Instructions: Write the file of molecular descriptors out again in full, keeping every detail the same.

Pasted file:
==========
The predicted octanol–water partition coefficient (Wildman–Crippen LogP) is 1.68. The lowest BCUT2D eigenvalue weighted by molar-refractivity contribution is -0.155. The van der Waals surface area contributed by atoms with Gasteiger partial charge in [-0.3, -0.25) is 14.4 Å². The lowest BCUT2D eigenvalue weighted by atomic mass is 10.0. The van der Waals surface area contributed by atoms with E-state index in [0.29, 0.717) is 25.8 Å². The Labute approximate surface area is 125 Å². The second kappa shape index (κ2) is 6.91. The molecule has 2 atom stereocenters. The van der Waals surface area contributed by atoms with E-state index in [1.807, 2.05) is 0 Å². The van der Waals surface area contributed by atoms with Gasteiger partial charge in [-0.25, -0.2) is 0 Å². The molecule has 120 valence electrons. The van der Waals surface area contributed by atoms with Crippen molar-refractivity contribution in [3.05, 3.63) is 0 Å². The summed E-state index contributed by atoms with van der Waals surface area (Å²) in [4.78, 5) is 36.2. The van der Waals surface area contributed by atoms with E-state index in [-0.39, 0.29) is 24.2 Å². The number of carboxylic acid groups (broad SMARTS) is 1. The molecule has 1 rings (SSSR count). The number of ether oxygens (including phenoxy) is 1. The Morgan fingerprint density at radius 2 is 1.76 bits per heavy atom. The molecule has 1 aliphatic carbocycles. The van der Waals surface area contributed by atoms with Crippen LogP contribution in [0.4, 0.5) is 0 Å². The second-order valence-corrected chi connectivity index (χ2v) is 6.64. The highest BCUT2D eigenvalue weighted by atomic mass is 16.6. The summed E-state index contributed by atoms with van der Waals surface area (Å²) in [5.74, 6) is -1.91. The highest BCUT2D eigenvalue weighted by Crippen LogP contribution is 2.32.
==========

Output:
The predicted octanol–water partition coefficient (Wildman–Crippen LogP) is 1.68. The lowest BCUT2D eigenvalue weighted by molar-refractivity contribution is -0.155. The van der Waals surface area contributed by atoms with Gasteiger partial charge in [-0.3, -0.25) is 14.4 Å². The lowest BCUT2D eigenvalue weighted by atomic mass is 10.0. The van der Waals surface area contributed by atoms with E-state index in [0.29, 0.717) is 25.8 Å². The Labute approximate surface area is 125 Å². The second kappa shape index (κ2) is 6.91. The molecule has 2 atom stereocenters. The van der Waals surface area contributed by atoms with E-state index in [1.807, 2.05) is 0 Å². The van der Waals surface area contributed by atoms with Gasteiger partial charge in [-0.25, -0.2) is 0 Å². The molecule has 120 valence electrons. The van der Waals surface area contributed by atoms with Crippen molar-refractivity contribution in [3.05, 3.63) is 0 Å². The summed E-state index contributed by atoms with van der Waals surface area (Å²) in [4.78, 5) is 36.2. The van der Waals surface area contributed by atoms with E-state index in [-0.39, 0.29) is 24.2 Å². The number of carboxylic acid groups (broad SMARTS) is 1. The molecule has 1 rings (SSSR count). The number of ether oxygens (including phenoxy) is 1. The Morgan fingerprint density at radius 2 is 1.76 bits per heavy atom. The molecule has 1 aliphatic carbocycles. The van der Waals surface area contributed by atoms with Crippen LogP contribution in [0.4, 0.5) is 0 Å². The second-order valence-corrected chi connectivity index (χ2v) is 6.64. The highest BCUT2D eigenvalue weighted by atomic mass is 16.6. The summed E-state index contributed by atoms with van der Waals surface area (Å²) in [5.74, 6) is -1.91. The highest BCUT2D eigenvalue weighted by Crippen LogP contribution is 2.32.